This is a series of posts exploring the investment philosophy of Seth Klarman, as detailed in his book Margin of Safety.
Portfolio Management and Trading
Portfolio management involves trading activity, regular review of one’s holdings, maintaining appropriate diversification, hedging when beneficial, and managing portfolio cash flows and liquidity. What follows are insights on each.
Although liquidity usually isn’t of great importance for a long-term oriented portfolio, the opportunity cost of illiquidity can be high so the value investor should strive for an appropriate balance between liquid and illiquid assets.
The number of securities that will effectively reduce portfolio risk through diversification can be as few as 10-15 holdings. Diversification is not about how many different things you own, but how different the risks are in the things that you own.
An investor will achieve better performance by knowing a lot about a few investments than by knowing a little about each of a great many investments. This is consistent with Warren Buffett’s “Punch Card” approach.
Hedging can be an effective strategy to reduce risk of loss. When the cost of hedging is reasonable it can allow investors to take advantage of opportunities that would otherwise be too risky. An example of hedging might be selling interest rate futures to reduce downside risk in a portfolio of interest-rate-sensitive stocks.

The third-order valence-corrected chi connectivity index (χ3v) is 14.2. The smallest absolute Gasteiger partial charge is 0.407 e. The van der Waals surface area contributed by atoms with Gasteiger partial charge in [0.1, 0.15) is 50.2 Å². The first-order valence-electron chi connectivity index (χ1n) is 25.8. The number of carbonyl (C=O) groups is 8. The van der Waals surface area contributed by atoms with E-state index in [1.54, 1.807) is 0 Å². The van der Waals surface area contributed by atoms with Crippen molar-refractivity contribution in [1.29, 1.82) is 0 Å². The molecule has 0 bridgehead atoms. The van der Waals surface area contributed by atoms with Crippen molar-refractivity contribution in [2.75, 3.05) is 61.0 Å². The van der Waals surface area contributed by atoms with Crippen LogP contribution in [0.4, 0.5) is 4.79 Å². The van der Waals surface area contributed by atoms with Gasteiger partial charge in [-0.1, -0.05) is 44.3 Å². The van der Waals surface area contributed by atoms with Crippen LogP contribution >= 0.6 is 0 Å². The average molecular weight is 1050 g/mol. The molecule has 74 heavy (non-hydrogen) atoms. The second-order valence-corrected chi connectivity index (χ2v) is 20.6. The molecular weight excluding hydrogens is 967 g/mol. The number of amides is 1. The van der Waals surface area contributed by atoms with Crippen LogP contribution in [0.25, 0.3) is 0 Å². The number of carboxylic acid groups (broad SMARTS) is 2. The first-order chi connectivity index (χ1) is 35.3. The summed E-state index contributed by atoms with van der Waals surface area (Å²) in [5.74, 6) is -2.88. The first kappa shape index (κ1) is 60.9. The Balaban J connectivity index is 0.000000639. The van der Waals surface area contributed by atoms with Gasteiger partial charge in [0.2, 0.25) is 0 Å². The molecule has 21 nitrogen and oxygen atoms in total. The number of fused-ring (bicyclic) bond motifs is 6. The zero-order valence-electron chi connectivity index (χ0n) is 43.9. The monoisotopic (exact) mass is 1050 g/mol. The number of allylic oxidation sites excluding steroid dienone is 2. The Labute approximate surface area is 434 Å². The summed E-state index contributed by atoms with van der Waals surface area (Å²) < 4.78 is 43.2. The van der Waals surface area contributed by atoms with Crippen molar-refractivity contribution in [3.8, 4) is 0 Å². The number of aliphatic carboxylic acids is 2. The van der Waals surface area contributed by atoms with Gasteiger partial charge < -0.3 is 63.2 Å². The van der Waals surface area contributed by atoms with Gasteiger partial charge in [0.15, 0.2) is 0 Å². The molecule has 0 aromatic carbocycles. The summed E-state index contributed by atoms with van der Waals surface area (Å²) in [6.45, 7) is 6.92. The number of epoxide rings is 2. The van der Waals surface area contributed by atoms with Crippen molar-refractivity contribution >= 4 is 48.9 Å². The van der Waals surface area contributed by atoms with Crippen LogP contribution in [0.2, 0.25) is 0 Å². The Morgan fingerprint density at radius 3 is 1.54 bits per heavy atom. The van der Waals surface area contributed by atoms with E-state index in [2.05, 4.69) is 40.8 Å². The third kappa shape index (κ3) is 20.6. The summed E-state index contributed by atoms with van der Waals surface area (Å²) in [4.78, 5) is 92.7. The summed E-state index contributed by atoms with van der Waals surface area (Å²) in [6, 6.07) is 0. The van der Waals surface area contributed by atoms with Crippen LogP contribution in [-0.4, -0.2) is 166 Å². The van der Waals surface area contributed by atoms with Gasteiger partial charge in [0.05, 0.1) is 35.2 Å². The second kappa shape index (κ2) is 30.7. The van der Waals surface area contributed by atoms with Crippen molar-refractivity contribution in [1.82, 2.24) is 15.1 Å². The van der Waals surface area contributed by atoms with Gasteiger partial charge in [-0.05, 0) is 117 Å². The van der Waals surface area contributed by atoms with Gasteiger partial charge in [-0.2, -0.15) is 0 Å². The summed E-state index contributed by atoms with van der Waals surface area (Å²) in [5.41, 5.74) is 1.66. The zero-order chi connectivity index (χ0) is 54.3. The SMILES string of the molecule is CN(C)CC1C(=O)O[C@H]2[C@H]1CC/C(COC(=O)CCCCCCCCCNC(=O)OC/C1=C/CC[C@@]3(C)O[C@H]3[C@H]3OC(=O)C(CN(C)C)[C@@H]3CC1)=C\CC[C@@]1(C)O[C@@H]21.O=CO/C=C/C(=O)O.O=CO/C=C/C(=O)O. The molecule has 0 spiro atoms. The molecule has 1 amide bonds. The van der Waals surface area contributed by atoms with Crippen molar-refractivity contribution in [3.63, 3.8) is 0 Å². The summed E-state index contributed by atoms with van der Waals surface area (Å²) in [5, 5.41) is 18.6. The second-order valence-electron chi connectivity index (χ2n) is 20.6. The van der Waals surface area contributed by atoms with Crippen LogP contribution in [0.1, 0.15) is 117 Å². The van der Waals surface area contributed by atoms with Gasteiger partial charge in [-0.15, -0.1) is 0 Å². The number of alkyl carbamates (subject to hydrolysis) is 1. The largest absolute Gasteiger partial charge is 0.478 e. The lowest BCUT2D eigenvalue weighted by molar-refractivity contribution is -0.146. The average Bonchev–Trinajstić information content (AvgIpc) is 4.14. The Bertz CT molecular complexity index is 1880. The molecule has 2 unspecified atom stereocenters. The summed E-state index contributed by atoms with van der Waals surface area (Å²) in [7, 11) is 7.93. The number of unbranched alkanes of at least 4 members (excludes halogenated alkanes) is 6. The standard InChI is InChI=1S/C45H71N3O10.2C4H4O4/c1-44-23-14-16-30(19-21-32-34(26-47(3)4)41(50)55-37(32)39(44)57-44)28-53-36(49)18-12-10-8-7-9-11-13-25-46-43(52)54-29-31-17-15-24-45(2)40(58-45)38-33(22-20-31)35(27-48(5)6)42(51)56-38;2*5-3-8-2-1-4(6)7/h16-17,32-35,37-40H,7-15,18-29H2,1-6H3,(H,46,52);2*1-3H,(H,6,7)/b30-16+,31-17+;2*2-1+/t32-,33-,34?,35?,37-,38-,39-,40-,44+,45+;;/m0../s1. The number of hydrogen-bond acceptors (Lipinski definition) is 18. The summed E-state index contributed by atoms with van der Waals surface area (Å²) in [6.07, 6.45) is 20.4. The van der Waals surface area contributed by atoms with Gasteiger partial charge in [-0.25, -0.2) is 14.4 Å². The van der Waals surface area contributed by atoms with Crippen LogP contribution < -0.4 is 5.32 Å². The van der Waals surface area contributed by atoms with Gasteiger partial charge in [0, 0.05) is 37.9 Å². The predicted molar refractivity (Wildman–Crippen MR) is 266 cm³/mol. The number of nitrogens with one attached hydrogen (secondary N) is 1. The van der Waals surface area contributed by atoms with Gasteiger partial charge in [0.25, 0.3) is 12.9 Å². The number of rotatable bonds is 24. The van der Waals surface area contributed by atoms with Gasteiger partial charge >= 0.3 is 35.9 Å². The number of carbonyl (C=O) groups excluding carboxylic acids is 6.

Trading is the process of taking advantage of bargain opportunities when prices are significantly discounted from underlying business value. When such opportunities do not exist, trading tends to be detrimental to investment success.
It is crucial that investors develop an appropriate reaction to price fluctuations. When prices are falling, investors must resist the tendency to panic. When prices are rising, investors must resist the tendency to become overly enthusiastic.
Are you willing to average down on a security, or buy more at lower prices? If not, you probably shouldn’t buy it in the first place. Consider buying a partial position in new holdings so you can average down if prices decline.
Spotting bargains is often easier for value investors than knowing when to sell. It’s impossible to know exactly what a security is worth, so how can investors be sure when the gap between price and underlying value has disappeared?
Fortunately there’s one simple rule for selling: all investments are for sale at the right price.
Decisions to sell must be based on your best estimate of underlying business value, and how the price/value gap with your current holding compares to other investment opportunities. Investors might also consider the tax treatment of gains when making selling decisions.